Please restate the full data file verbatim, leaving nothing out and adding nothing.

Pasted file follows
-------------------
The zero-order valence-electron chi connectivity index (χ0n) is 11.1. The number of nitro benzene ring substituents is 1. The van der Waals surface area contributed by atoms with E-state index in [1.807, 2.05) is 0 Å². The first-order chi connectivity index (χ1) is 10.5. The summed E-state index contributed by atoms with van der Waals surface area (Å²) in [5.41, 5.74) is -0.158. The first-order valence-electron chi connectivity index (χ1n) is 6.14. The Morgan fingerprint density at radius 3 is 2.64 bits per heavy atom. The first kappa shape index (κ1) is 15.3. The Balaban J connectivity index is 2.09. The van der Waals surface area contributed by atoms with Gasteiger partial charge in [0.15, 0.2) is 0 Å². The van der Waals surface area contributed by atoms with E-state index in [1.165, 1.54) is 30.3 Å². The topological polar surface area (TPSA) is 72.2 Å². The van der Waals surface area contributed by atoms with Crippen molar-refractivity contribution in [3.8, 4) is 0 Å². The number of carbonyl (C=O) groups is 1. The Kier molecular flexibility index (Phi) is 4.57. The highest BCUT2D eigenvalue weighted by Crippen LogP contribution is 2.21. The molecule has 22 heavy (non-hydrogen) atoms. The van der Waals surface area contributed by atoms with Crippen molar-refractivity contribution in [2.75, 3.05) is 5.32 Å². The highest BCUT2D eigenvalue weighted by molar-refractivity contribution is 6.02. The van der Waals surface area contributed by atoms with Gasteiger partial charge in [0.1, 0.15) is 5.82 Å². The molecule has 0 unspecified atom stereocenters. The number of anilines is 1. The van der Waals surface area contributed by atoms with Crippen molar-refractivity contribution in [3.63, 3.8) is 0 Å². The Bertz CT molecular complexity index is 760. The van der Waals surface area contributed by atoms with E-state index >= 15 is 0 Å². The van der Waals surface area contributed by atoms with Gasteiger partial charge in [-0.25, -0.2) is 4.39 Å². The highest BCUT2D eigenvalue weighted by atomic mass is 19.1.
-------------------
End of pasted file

The zero-order valence-electron chi connectivity index (χ0n) is 11.1. The number of nitro benzene ring substituents is 1. The van der Waals surface area contributed by atoms with E-state index in [1.807, 2.05) is 0 Å². The first-order chi connectivity index (χ1) is 10.5. The summed E-state index contributed by atoms with van der Waals surface area (Å²) in [5.41, 5.74) is -0.158. The first-order valence-electron chi connectivity index (χ1n) is 6.14. The Morgan fingerprint density at radius 3 is 2.64 bits per heavy atom. The first kappa shape index (κ1) is 15.3. The Balaban J connectivity index is 2.09. The van der Waals surface area contributed by atoms with Gasteiger partial charge in [0.15, 0.2) is 0 Å². The van der Waals surface area contributed by atoms with E-state index in [1.165, 1.54) is 30.3 Å². The topological polar surface area (TPSA) is 72.2 Å². The van der Waals surface area contributed by atoms with Crippen molar-refractivity contribution in [3.8, 4) is 0 Å². The number of carbonyl (C=O) groups is 1. The Kier molecular flexibility index (Phi) is 4.57. The highest BCUT2D eigenvalue weighted by Crippen LogP contribution is 2.21. The molecule has 22 heavy (non-hydrogen) atoms. The van der Waals surface area contributed by atoms with Crippen molar-refractivity contribution in [2.75, 3.05) is 5.32 Å². The highest BCUT2D eigenvalue weighted by molar-refractivity contribution is 6.02. The van der Waals surface area contributed by atoms with Gasteiger partial charge in [0.1, 0.15) is 5.82 Å². The molecule has 0 unspecified atom stereocenters. The number of anilines is 1. The van der Waals surface area contributed by atoms with Crippen molar-refractivity contribution in [3.63, 3.8) is 0 Å². The Bertz CT molecular complexity index is 760. The van der Waals surface area contributed by atoms with E-state index >= 15 is 0 Å². The van der Waals surface area contributed by atoms with Gasteiger partial charge in [-0.25, -0.2) is 4.39 Å². The highest BCUT2D eigenvalue weighted by atomic mass is 19.1.